Performance Context: I sat across the informant at a table outside.
My Thoughts: It is interesting that the informant describes her family as “culturally Creole”. The informant’s identification with Creole heritage seems to be indicated by her parent’s Louisiana lineage. The informant and her family only eat gumbo on Thanksgiving and Christmas. The context, however, is not religious or patriotic, but rather a special occassion where the entire family eats together. The choice of making and eating this dish on Thanksgiving and Christmas is an interesting time to celebrate a traditional Creole dish. Both holidays seem to be a way to gather the entire family in one setting while incorporating individual tradition and ethnic foodways. The unification of different domains of being Creole (black, white, French) are understandably significant to the informant, whose family has different backgrounds contributing to their identity.
Main Piece: “I think there’s a couple of things my family does on Passover. One thing my dad does every year on one of the nights… because we do a whole seder the first and second night… we hold a game night. And that includes a different game every year. In the past, we’ve done Jeopardy night or… um… the amazing race Passover edition… we have even done American Idol Passover edition. And I think that gives a fun little way for the younger kids at seder to want to come…um…and something I’ve alwyas enjoyed.”
Background: The informant says Passover game nights have been a tradition her whole life. She says her father is quite creative and puts a lot of time into these games. The informant appreciates these games because she says it’s a good way to learn about the story of Passover without it being “too boring.” Trivia, clues, and rewards are used as incentive to make the seder interesting and enjoyable. A “seder” is a Jewish ritual of the telling and celebration of the liberation of the Isrealites from slavery in ancient Egypt.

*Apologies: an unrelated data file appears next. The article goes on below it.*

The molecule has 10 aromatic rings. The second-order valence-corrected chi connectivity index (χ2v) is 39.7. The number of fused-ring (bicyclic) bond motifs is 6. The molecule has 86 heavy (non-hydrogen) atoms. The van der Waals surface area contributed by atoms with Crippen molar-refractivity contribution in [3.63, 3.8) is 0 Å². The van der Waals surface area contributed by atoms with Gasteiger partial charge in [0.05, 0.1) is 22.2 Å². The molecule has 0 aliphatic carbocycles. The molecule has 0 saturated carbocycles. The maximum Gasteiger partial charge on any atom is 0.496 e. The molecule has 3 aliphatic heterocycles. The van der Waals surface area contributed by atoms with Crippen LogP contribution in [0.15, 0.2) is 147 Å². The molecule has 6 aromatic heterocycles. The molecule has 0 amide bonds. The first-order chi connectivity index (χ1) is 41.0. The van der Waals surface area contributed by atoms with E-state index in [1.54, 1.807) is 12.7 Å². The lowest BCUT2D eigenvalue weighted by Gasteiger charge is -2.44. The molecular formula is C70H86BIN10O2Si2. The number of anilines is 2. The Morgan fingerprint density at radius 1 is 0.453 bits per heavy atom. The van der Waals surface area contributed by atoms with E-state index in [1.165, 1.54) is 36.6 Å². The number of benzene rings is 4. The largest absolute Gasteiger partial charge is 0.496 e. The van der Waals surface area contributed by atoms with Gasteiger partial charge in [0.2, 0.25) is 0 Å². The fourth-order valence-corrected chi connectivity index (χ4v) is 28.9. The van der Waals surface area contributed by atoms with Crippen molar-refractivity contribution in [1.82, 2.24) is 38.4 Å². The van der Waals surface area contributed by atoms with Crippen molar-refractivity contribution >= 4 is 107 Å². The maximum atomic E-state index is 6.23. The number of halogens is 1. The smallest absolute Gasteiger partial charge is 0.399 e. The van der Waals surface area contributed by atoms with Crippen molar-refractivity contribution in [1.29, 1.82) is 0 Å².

Performance Context: I sat at my desk while the informant sat across from me in a chair.
My Thoughts: The informant’s father invests a lot of effort into this game night. His creativity unites cultures and traditions; U.S. games like Jeapoardy, American Idol, and the Amazing Race are combined with Jewish rituals, retelling stories of ancient Egypt and Israel on the holiday of Passover. The game night tradition involves the entire family, which according to the informant, brings together over 50 members of the family. Judaism, like other religions, values tradition. However, this Passover game night adapts tradition to a modern context. I expect the legacy of this game night will live on since the informant notes how enjoyable the seders become when the whole family is involved in the game.
Main Piece: “So when you step on the back of someone’s foot accidentally, giving someone a ‘flat tire,’ it’s bad luck if you don’t immediately take your hand and squeeze the other person’s hand.”
Background: This has been a tradition in the informant’s family her whole life. The family is Afghan, but lives in the U.S., and values their culture very much. The informant’s mother told her that stepping on the back of someone’s foot is bad luck. Bad luck is significant for the informant’s family; she notes that Afghan people are extremely superstitious. Her family believes in “jinn,” that demons, ghosts, and evil spirits can inhabit one’s body and mind. The informant believes this superstition is connected to one’s past life, where people are shunned for their “bad luck.” According to the informant, bad luck can be a disease someone is born with, but is punished regarding decisions in the past life.
Performance Context: The informant and I had lunch together and sat at a table across from each other.
My Thoughts: Stepping on the back of someone’s foot seems to be an act of callousness, but squeezing the hand indicates care and respect. The generational superstition has continued through the informant’s mother to the informant; in fact, I have accidentally stepped on the back of the informant’s foot before and she asked me to squeeze her hand. Readings in ANTH 333 touch on the ways superstitions guide daily life and routine. The fear behind something that may compromise one’s luck is obviously a factor in being accepted by others as well as an indicator of future well-being.
For another version of this superstition, see: http://weirdrussia.com/2014/08/31/russian-traditions-and-superstitions/ for the Russian version.